When everything feels right and Peter Bondra is a confident goal scorer, thought is not necessary. He does not consider his options in a two-on-one and he does not peruse the ice for passing options. Bondra just shoots.

That shot -- the stick arched above Bondra's head, the trigger-quick release and the uncanny accuracy -- comes naturally to Bondra, but has been in hiding much of this season. Friday night it reappeared as Bondra scored a vintage goal on a two-on-one with Jeff Halpern, his 22nd goal of the season. That total is respectable, but well off Bondra's usual pace, and with Jaromir Jagr firmly entrenched as Washington's top scoring option this season, Bondra has had to find his way in a multi-tiered attack.

Bondra, second only to Jagr in NHL goals since 1993-94, has been the go-to scorer during his 13 years with Washington, becoming the franchise leader in goals and one of the most feared power-play performers in the game. But now Jagr is the first-line right winger, the leading scorer, the focus of the power play and the forward who gets the most ice time. Bondra has bounced from line to line -- his regular centers over the previous six seasons, Adam Oates and Andrei Nikolishin, are no longer around -- and has scored only four times in his last 13 games. But Bondra, 35, believes he could regain his touch in short order.

"I don't think I am disappointed with my season, [that's] the way it goes," Bondra said. "Obviously, the goals and numbers are not there, but I am working hard and with time it will come. The chances are there and I am so close to maybe exploding. You get one or two goals and all of a sudden the next night you a get hat trick and you get yourself on a streak.

"Maybe confidence is a factor in my game and maybe sometimes on a night the team needs one goal and you don't get it I am maybe down on myself a bit, but overall I am pretty happy with how the team plays and the most important thing is we are winning."

There has always been a streaky nature about Bondra, the fifth-leading European-born scorer in NHL history. It is a quality inherent in most pure scorers. But this season he has yet to get truly hot. He has not scored in more than two straight games this season. He began the campaign with eight goals in his first 15 games, but has scored only 14 goals over his last 42 games.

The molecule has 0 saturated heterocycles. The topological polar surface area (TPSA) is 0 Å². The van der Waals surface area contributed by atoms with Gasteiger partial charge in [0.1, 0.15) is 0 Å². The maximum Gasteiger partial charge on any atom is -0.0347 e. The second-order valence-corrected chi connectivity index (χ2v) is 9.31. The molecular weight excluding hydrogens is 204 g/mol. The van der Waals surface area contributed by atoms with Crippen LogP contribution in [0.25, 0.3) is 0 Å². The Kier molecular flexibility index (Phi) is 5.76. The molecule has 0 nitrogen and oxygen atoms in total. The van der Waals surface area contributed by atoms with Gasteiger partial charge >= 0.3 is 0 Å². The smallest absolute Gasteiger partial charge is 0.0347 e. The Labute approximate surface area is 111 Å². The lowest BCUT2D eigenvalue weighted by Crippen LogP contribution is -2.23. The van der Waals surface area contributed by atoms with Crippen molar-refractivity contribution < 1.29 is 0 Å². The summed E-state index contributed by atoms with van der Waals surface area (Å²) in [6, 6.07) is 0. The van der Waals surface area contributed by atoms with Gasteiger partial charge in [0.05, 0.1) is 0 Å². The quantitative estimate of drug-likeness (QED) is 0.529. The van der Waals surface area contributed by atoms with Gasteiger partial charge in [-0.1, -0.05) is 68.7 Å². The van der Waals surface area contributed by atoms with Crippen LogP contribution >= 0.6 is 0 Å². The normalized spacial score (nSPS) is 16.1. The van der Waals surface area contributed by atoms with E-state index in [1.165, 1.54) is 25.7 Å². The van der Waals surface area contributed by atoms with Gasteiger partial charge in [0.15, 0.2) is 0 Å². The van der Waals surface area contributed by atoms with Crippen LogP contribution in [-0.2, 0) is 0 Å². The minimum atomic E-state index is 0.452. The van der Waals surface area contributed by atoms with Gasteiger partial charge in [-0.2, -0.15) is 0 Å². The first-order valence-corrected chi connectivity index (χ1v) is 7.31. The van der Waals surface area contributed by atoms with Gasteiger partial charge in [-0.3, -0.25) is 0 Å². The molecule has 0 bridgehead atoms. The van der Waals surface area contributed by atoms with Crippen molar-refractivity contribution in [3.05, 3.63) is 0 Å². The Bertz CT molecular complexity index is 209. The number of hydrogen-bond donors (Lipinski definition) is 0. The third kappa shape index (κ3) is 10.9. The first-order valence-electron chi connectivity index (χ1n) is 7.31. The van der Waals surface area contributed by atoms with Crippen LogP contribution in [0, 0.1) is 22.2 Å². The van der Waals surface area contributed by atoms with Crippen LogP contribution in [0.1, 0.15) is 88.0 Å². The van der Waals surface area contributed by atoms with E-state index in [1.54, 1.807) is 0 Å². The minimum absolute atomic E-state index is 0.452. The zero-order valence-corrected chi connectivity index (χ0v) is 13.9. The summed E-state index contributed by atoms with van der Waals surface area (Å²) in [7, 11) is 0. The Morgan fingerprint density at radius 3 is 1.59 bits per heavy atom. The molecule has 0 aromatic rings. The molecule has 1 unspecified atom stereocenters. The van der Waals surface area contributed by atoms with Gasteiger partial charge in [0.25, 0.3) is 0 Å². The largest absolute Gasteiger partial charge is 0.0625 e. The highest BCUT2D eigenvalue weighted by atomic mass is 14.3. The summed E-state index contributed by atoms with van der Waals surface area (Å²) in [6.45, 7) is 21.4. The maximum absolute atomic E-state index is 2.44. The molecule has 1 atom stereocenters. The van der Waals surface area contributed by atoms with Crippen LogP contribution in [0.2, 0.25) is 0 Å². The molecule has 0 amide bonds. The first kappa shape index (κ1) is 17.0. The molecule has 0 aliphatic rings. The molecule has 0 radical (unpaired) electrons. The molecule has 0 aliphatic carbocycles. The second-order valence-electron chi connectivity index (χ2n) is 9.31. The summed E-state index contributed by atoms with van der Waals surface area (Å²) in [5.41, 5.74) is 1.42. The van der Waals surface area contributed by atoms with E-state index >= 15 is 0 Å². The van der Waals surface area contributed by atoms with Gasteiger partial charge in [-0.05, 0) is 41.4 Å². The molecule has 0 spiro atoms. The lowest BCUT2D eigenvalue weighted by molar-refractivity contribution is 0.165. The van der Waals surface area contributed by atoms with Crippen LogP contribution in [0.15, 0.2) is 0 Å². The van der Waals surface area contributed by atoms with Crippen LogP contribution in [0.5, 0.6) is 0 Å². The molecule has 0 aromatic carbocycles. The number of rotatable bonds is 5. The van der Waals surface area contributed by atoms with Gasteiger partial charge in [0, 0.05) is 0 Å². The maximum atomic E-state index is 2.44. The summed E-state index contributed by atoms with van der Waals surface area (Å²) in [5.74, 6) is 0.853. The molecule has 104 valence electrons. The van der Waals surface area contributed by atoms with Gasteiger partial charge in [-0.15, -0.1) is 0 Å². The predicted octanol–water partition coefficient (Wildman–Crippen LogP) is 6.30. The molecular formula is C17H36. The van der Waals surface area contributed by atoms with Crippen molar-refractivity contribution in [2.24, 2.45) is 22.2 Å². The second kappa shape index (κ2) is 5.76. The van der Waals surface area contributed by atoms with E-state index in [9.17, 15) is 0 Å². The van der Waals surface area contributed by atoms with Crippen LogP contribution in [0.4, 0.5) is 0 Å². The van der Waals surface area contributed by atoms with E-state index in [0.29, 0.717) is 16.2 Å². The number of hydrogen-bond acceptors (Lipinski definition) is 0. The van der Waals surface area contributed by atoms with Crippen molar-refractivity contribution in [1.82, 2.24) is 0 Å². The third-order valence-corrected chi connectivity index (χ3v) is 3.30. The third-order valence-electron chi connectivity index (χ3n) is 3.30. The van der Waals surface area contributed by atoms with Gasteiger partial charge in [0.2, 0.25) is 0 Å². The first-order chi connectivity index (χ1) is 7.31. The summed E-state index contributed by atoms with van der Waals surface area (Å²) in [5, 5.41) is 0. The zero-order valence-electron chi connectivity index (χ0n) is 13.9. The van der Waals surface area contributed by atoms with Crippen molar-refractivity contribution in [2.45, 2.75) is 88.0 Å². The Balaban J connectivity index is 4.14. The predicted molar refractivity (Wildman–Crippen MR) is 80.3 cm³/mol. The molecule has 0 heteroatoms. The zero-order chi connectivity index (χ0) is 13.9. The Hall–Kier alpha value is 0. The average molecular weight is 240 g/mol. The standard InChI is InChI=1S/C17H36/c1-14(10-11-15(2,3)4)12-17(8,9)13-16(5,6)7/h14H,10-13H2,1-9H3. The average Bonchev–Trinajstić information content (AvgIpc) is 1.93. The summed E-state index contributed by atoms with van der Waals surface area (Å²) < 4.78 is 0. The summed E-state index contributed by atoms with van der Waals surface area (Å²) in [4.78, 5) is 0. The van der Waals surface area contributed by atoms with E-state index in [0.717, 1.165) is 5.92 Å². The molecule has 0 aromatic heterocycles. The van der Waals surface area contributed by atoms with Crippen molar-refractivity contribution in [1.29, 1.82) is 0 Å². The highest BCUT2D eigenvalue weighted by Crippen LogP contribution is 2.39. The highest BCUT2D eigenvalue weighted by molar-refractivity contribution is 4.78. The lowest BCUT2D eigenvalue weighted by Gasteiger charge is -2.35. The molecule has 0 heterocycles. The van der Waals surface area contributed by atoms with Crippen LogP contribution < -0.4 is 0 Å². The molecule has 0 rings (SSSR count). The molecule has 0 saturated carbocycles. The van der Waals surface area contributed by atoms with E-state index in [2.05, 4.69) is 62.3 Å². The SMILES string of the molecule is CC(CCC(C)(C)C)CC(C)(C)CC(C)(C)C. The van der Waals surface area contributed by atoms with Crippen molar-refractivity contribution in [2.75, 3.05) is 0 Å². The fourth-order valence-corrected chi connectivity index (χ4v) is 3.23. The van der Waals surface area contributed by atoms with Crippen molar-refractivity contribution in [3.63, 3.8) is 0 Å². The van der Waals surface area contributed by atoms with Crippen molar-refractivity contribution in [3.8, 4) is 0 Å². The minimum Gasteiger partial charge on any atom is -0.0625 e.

In the past, Bondra evaluated himself almost solely on his output; his goals total and standing among the NHL's top scorers defined him. He has learned to judge himself more on effort, work rate and overall play, and despite his slumps, a nagging ankle injury and diminished ice time, he has remained upbeat.

"When I tried to establish myself in this league I put a lot of pressure on myself to score goals, now it's not really like that," Bondra said. "I want to play well and want to win. When you win you feel good when you come the next day for practice and everybody is happy. That's what I enjoy more. When we struggled last year and missed the playoffs and I am still scoring [team-leading 39 goals], it wasn't fun at all."

Coach Bruce Cassidy first noticed a change in Bondra's scoring mentality a few months ago, when he began to look for others rather than pound goaltenders on the rush. He has tried Bondra on right and left wing, with three different centers and at various spots on the power play, but nothing has clicked.

Cassidy would like to see Bondra shoot more, at both even strength and on the power play. Bondra was second in the league with 333 shots last season and took 305 shots on goal the season before that, but has just 168 shots this season.

"He's going to have to crank it up when he's out there," Cassidy said. "Peter still has to get his shots from the point on the power play to get his confidence going."

The biggest change in Bondra's game is on the power play. For years he was a fixture along the blueline at the right point, the first player Oates looked to for a one-timer. Now, with Jagr running the power play, sharp-shooting defenseman Sergei Gonchar is stationed in that spot, with Bondra on the left side to make cuts for back-door passes, which have been few and far between. Bondra is back on the right side when the little-used second power-play unit is on the ice, and has just seven power-play goals this season -- three since Thanksgiving -- after leading the NHL in power-play goals each of the last two seasons, with 22 and 17, respectively.

"He's not our go-to guy as much as Jagr and Gonchar are, and that's just the way the power play has evolved," Cassidy said. "Two months ago you could and did question [the power play], everyone did including us in here, and now I don't think you can. So I'm not going to sit here and say we've got to do this to get Peter going."

Bondra is just pleased to see the power play back on track.

"I was playing on right side on the power play before with Oatesie, and the power play I think was pretty good and I benefited from that, no question," Bondra said. "I was the leading scorer for two years on the power play and now I am on the other side and it doesn't make a difference to me. Gonch is on the right side and he is scoring and look at our power play, it is improving and we're scoring goals and that's what we all want. That is what matters most to me."

Peter Bondra, Caps' franchise goal-scoring leader, has slumped to just 14 in past 42 games. "The most important thing is we are winning," he said.